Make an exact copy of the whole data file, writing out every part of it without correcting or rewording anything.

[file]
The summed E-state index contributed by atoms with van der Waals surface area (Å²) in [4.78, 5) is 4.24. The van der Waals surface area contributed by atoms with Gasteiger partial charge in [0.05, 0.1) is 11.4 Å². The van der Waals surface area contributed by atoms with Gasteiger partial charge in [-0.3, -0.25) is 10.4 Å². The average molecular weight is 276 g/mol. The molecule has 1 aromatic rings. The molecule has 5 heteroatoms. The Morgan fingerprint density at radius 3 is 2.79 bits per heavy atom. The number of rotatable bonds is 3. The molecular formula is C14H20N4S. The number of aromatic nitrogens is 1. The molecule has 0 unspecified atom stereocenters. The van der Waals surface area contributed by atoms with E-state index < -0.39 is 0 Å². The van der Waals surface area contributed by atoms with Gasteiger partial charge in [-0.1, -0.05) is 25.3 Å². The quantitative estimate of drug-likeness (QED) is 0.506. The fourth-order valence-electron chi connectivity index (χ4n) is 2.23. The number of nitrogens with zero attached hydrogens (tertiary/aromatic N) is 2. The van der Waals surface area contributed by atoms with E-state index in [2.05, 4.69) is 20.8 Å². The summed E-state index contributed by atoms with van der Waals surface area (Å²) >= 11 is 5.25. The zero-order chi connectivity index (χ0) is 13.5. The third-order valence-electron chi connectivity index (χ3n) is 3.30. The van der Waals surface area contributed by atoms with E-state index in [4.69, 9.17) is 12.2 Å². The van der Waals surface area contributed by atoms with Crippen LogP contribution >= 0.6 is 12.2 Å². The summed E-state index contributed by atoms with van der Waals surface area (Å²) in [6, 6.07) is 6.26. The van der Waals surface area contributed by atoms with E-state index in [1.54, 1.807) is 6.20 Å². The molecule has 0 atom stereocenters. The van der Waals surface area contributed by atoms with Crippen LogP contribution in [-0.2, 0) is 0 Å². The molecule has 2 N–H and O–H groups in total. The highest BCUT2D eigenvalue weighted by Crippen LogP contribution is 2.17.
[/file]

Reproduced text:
The summed E-state index contributed by atoms with van der Waals surface area (Å²) in [4.78, 5) is 4.24. The van der Waals surface area contributed by atoms with Gasteiger partial charge in [0.05, 0.1) is 11.4 Å². The van der Waals surface area contributed by atoms with Gasteiger partial charge in [-0.3, -0.25) is 10.4 Å². The average molecular weight is 276 g/mol. The molecule has 1 aromatic rings. The molecule has 5 heteroatoms. The Morgan fingerprint density at radius 3 is 2.79 bits per heavy atom. The number of rotatable bonds is 3. The molecular formula is C14H20N4S. The number of aromatic nitrogens is 1. The molecule has 0 unspecified atom stereocenters. The van der Waals surface area contributed by atoms with E-state index < -0.39 is 0 Å². The van der Waals surface area contributed by atoms with Gasteiger partial charge in [-0.1, -0.05) is 25.3 Å². The quantitative estimate of drug-likeness (QED) is 0.506. The fourth-order valence-electron chi connectivity index (χ4n) is 2.23. The number of nitrogens with zero attached hydrogens (tertiary/aromatic N) is 2. The van der Waals surface area contributed by atoms with E-state index in [2.05, 4.69) is 20.8 Å². The summed E-state index contributed by atoms with van der Waals surface area (Å²) >= 11 is 5.25. The zero-order chi connectivity index (χ0) is 13.5. The third-order valence-electron chi connectivity index (χ3n) is 3.30. The van der Waals surface area contributed by atoms with E-state index in [4.69, 9.17) is 12.2 Å². The van der Waals surface area contributed by atoms with Crippen LogP contribution >= 0.6 is 12.2 Å². The summed E-state index contributed by atoms with van der Waals surface area (Å²) in [6, 6.07) is 6.26. The van der Waals surface area contributed by atoms with E-state index in [1.54, 1.807) is 6.20 Å². The molecule has 0 atom stereocenters. The van der Waals surface area contributed by atoms with Crippen LogP contribution in [-0.2, 0) is 0 Å². The molecule has 2 N–H and O–H groups in total. The highest BCUT2D eigenvalue weighted by Crippen LogP contribution is 2.17.